Sleeper function adds devastating wrinkle to Locker cryptoware
Perhaps it should be renamed the Manchurian candidate, but a new strain of ransomware which has been hibernating on Windows computers has woken up with devastating results.
It is, according to an admin at Bleepingcomputer.com, wreaking havoc on a large number of victims.
The admin, Lawrence Abrams, is running a very active forum on the problem and has posted a detailed summary of what's been discovered so far.
The Locker ransomware ran silently on victims' computers until midnight on 25 May local time. On activation, Locker begins to encrypt the victim's files with what is thought to be RSA encryption.
As it doesn't change the file extension, the only way to know that a file is encrypted is to try to open it.
After it finishes encrypting the files, it tries to delete the shadow volume copies and then displays the ransom note along with a helpful interface for paying the attacker with Bitcoins.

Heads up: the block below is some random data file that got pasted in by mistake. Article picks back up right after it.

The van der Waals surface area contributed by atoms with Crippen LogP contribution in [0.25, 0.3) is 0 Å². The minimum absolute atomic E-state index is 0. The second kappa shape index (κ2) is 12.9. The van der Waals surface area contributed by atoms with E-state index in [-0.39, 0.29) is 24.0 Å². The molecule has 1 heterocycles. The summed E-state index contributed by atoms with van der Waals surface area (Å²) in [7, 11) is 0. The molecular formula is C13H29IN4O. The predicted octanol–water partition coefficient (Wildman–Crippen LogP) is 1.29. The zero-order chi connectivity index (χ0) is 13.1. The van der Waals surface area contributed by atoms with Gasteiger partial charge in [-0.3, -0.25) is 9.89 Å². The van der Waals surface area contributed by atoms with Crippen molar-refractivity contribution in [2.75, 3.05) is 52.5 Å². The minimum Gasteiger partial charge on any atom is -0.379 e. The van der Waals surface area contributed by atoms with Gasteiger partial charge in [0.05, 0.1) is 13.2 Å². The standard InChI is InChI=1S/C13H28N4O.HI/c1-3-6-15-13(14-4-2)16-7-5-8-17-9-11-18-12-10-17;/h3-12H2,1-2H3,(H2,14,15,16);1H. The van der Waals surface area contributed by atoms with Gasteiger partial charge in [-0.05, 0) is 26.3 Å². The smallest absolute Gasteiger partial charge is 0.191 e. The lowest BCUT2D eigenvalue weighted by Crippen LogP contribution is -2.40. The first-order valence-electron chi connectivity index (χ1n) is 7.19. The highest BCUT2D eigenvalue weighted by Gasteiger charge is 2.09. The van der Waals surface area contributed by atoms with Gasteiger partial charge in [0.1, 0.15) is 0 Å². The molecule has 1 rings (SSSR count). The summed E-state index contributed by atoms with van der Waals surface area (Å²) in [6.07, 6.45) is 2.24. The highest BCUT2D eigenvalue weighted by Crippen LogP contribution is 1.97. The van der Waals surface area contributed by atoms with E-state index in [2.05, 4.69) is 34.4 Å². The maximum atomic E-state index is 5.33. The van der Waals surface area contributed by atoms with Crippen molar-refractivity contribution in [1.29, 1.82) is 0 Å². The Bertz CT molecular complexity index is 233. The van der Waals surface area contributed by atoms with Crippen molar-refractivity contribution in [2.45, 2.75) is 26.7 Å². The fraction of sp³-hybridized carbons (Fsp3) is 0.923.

Abrams said that it's not clear how the ransomware was installed except that it employs a dropper which is installed in C:\Windows\System32 or C:\Windows\Syswow64.
Locker is not always successful in deleting the shadow volume and it will only target the shadow volume copies on the C:\ drive so it is sometimes possible to restore some if not all of your data after becoming infected with Locker.
Abrams said if you are infected and decide to pay the ransom, do not try to disinfect your computer because the malware is required to reverse the decryption process.
The ransom note also warns that tampering with Locker will result in the permanent deletion of the private key from the attacker's server, rendering your files irrecoverable.